Housed in a 19,000-square-foot space across from Madison Square Park in the Flatiron neighborhood of Manhattan, the Museum of Mathematics is the only cultural institution devoted to math in all of North America. At the museum's creative hands-on attractions, kids (and parents!) can see how math factors into our daily lives.
While Jersey City has the Liberty Science Center and Queens has the New York Hall of Science, there really is nothing else like MoMath in Manhattan. It gets kids genuinely excited about math—not always an easy thing to do—through hands-on, nerdy fun.
Read on for what you need to know about checking out this interactive museum, including what age is the sweet spot for a visit. Looking for more STEM fun? Check out our STEM Guide for NYC Kids, with maker spaces and coding classes.
This incredible installation of a hyperboloid gives the perception of being curved but the lines are actually straight.
The two-floor museum offers 30 interactive experiences that immerse visitors in mathematical concepts in unexpected ways. No boring flash cards or times tables here. Instead, kids can ride on Coaster Rollers or the Square-wheeled Trike. Regardless of your child's (or your) math abilities, the Museum of Mathematics consistently engages and surprises visitors.
RELATED: Planetariums In or Near NYC Where Families Can Stargaze
Take a square-wheeled bike for a spin.
MoMath visitors might be surprised at just how creative, artistic, and engaging math can be. Learn about multiplication by playing with the String Product, a beautiful interactive sculpture filled with colorful and movable strings that show the product of various problems. Play with fractals by creating repeating images at the Human Tree. Explore the relationship between math and music in the Harmony of the Spheres. Find out why a ride on bumpy balls feels so smooth on Coaster Rollers. Race cars down different downhill angles at the Tracks of Galileo or take the Square-wheeled Trike for a spin.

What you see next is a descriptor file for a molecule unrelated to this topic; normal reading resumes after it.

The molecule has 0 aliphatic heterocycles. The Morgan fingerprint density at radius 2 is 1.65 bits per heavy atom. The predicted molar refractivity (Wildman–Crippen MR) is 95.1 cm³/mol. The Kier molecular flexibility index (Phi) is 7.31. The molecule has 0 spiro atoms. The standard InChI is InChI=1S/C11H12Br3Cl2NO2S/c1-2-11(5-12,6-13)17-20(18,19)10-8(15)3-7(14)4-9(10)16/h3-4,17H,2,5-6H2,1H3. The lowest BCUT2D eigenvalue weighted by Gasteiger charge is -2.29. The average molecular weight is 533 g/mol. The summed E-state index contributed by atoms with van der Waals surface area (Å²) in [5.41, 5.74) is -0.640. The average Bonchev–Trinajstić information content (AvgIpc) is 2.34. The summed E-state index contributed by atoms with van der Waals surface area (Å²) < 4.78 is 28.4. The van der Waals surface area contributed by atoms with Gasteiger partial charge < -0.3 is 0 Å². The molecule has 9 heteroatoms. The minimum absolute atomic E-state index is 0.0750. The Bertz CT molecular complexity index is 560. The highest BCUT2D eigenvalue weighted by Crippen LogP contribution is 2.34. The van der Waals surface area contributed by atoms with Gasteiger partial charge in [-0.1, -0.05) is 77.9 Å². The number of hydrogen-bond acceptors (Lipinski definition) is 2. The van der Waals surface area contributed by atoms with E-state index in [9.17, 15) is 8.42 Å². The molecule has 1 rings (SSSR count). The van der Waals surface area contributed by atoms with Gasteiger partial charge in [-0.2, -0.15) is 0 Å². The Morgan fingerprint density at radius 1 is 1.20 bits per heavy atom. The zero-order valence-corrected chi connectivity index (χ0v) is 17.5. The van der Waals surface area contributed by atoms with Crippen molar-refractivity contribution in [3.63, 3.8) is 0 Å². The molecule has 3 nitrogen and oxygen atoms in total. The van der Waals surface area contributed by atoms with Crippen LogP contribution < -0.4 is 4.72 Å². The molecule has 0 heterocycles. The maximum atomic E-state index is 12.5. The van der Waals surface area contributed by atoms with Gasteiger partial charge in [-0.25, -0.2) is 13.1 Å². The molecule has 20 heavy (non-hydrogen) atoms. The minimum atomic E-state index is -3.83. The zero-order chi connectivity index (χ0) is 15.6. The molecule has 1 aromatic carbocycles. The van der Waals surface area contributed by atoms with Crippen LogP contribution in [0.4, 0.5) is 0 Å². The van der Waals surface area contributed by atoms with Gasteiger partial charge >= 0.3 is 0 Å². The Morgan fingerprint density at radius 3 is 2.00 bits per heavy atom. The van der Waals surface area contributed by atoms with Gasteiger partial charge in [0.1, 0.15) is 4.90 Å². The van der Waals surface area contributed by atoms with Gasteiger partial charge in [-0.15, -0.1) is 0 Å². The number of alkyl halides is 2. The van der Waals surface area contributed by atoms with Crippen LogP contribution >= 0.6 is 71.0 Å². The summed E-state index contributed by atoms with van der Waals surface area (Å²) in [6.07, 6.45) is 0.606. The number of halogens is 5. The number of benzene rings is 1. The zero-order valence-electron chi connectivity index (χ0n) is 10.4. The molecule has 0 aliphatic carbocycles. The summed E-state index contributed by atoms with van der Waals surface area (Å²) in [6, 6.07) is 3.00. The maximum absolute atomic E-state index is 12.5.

Kids can explore and investigate various stations.
Kids can enjoy open-ended play at various stations. The Enigma Cafe is filled with dozens of puzzles and other mind benders, a spot where puzzle lovers could spend an entire day if they wish. The Structure Studio has a changing assortment of pieces that kids can use to build 3D geometric shapes, while the light-up floor at the Math Square has a motion censor and is also programmed with games, patterns, and simulations.
Exercise both mind and body at such exhibits as Robot Swarm, where kids can don special backpacks to interact with glowing lights; Hoop Curves, where you use algorithms to see if you can sink a 3-pointer; or Motionscape, in which you jump or duck to test the properties of velocity and acceleration.
RELATED: 50 Easy Science Experiments for Kids Using Household Stuff
Dance on the Math Squares, a great activity for kids of all ages. Photo courtesy of MoMath
While MoMath offers hours of stimulating play, it's definitely not a traditional children's museum. It isn't a place for toddlers to run amok (hence no stroller parking or diaper-changing station in the bathroom). And since visitors need to grasp basic mathematical concepts, preschoolers probably won't get much out of a trip here. We'd hesitate to bring a child under 6, although younger kids might get a kick out of dancing on the Math Square alongside their older siblings. (Kids ages 2 and under are FREE.) It's great having a space for the big kids, though. The museum even hosts kids-only events like a recent mixer for sixth to ninth graders. There's also an upcoming all-ages Family Fridays event.
Not a lot has changed at the museum since we first visited when it opened in 2012, but the kids continue to enjoy the old favorites like the dance squares and the square trike.
The Museum of Mathematics is Located at 11 East 26th Street between Fifth and Madison Avenues. It's open daily, from 10am to 5pm, including on school holidays and even Christmas Day. It does close at 2:30pm the first Wednesday of every month. The venue also offers a range of special programming, including camps, classes, and special events.
Read about other must-see NYC museums for kids in our Museum Guide.
Top photo of the Structure Studio courtesy of MoMath. Photos by Lisa Johnston for Mommy Poppins, except where noted.
This article first published in 2012, but it has since been updated and revised.